Education, not vandalism and violence, is the key to ending racism
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BY CALVIN ROBINSON
The United Kingdom is not a racist country. Yes, elements of racism remain in our society, but we are not the United States. The US has a long history of institutional racism; the same cannot be said for the UK.
If we want to further progress and stamp out those final nuggets of racism, we need to do so with civil discourse. Education and communication solve the majority of problems in a civil society. Riotous thugs tearing down statues and graffitiing national treasures is not going to do anything but stoke up further divisions. It’s purposefully provocative and utterly counter-productive to the cause.
Likewise, telling white people to check their privilege is unhelpful. Assuming that someone is in a privileged position because of the colour of their skin is, in fact, racist. As a teacher, I can assure you that’s not always the case. Working-class white boys are one of the most disadvantaged and vulnerable groups of young people in the country, precisely because people dare not support them for fear of giving the wrong impression. A million-pound scholarship fund was actively turned down by a school toward the end of last year because it presented the wrong optics.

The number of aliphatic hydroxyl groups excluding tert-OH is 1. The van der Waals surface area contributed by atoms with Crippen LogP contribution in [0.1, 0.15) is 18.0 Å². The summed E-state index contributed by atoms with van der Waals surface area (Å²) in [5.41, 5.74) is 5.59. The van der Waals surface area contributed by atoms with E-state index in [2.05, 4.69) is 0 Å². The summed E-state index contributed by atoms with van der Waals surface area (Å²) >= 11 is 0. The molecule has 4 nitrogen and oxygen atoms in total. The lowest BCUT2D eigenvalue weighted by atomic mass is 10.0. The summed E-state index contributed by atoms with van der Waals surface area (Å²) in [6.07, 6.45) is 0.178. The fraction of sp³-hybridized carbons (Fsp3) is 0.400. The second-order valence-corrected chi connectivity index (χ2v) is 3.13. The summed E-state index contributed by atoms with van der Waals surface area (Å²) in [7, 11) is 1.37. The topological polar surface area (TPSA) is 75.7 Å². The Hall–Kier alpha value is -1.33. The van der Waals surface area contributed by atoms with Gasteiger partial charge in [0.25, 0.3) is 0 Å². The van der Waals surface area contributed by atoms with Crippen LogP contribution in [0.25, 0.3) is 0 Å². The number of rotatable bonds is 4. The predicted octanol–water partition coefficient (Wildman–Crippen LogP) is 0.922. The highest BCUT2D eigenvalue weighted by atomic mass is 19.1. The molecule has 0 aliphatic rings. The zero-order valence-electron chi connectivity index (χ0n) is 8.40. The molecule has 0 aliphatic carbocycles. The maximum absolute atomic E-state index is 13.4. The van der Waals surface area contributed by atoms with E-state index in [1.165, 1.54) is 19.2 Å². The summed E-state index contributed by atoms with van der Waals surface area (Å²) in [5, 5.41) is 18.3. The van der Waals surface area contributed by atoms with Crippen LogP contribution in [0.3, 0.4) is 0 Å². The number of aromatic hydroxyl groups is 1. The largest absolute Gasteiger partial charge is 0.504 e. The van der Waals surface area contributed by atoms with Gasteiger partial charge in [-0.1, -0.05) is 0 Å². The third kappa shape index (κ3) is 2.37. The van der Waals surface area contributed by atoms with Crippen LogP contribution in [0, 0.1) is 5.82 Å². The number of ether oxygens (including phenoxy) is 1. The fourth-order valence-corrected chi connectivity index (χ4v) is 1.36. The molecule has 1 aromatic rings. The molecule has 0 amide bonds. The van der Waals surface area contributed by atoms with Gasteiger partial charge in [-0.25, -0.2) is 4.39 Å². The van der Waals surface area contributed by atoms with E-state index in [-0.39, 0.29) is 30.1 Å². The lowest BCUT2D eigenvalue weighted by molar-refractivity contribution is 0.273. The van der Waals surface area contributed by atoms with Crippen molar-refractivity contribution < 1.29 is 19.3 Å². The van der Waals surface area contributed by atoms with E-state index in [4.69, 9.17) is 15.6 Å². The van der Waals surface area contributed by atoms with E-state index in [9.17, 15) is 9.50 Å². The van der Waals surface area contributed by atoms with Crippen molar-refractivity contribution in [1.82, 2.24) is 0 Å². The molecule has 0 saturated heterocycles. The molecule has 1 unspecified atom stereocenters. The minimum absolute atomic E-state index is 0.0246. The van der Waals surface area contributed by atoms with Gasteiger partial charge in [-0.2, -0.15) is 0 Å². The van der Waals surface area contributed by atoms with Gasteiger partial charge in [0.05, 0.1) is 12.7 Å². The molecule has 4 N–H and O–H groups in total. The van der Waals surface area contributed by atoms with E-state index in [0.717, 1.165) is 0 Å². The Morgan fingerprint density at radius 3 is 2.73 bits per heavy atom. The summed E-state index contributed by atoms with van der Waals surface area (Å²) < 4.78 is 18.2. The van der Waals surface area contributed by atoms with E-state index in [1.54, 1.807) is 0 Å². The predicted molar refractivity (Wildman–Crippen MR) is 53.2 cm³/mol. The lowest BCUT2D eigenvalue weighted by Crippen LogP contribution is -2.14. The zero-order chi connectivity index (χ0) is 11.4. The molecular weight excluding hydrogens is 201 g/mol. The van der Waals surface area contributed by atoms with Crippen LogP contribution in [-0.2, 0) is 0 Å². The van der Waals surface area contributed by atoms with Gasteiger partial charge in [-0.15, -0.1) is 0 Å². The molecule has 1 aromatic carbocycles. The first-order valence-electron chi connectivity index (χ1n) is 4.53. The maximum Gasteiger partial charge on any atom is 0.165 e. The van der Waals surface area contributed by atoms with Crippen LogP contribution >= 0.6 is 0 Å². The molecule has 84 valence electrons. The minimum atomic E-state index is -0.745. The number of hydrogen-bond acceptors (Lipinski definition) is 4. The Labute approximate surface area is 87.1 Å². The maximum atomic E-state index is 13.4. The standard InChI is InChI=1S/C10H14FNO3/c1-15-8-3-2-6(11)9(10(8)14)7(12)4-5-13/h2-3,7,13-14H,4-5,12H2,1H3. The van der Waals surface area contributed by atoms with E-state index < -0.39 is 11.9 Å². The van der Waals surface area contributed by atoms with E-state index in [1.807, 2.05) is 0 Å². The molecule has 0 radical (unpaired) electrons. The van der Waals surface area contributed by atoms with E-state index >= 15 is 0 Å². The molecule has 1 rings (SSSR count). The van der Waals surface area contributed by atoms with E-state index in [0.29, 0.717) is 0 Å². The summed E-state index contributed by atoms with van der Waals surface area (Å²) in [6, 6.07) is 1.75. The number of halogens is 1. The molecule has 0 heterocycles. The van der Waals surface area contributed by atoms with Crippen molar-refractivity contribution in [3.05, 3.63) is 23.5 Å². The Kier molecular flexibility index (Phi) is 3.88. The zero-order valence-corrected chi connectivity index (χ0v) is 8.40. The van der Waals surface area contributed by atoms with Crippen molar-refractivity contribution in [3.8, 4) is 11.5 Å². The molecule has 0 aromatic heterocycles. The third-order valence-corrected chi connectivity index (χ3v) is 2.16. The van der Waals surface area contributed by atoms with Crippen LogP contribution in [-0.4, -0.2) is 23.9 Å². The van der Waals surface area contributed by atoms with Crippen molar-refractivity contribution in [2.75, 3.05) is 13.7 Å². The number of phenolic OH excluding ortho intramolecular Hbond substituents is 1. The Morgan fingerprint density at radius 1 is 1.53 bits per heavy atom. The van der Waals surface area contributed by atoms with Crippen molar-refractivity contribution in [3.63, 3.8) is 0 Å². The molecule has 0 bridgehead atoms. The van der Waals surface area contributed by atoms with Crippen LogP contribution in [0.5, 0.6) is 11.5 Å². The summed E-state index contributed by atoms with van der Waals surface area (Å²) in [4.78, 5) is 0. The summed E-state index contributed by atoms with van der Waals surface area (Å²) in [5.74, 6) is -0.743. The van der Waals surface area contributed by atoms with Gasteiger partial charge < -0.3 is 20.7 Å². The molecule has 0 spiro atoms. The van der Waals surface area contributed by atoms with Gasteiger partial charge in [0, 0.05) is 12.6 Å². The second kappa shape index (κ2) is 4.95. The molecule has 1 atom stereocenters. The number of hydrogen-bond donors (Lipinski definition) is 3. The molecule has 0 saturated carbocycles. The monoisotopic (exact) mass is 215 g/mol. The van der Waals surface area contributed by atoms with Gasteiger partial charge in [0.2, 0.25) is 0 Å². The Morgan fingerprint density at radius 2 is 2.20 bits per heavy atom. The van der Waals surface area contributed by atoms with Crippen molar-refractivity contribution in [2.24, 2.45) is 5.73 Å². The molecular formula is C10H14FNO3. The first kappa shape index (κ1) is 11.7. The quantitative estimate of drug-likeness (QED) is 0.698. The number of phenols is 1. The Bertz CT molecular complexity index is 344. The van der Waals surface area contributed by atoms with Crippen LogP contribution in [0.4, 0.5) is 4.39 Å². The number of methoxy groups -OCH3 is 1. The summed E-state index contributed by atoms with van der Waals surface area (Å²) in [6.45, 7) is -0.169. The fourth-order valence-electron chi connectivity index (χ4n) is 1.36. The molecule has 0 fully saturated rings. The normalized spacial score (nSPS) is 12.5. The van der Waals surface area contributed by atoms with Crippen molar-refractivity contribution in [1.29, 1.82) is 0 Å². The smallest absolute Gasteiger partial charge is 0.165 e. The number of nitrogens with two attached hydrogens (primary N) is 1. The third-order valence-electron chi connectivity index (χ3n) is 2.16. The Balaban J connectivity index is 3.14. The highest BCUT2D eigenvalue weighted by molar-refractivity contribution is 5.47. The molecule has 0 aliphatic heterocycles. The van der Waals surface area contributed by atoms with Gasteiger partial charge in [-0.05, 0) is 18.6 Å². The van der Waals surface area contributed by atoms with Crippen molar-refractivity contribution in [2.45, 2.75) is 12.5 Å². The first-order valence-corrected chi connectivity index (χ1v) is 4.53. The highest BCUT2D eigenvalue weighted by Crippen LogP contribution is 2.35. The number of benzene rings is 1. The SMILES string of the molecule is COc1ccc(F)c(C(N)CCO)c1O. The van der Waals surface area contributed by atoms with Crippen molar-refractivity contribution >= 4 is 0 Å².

It cannot be right that certain groups are worthy of support, and others who must be left behind. The right thing to do would be to provide equal opportunities for all. We need to make improvements in our education system to ensure that all young people are given the best possible start in life, no matter their skin colour. Only then, will we have true equality.
Making excuses for one particular group, lowering expectations to ‘help’ them achieve is not productive. What we need to be doing instead is raising aspirations for everyone. Instead of patronising BAME children and assuming they can’t access the same level of education as their peers, we need to raise the bar for all young people. I think you’ll be pleasantly surprised to see that children usually rise to meet the expectations we set for them.
Let’s take skin colour out of the equation. As Morgan Freeman aptly put it “Stop talking about it. I’m going to stop calling you a white man and I’m going to ask you to stop calling me a black man”. It’s time to stop differentiating people based on the colour of their skin. “For God shows no partiality”, Romans 2:11.
Calvin Robinson is a writer, speaker and educator. Follow him on twitter: @calvinrobinson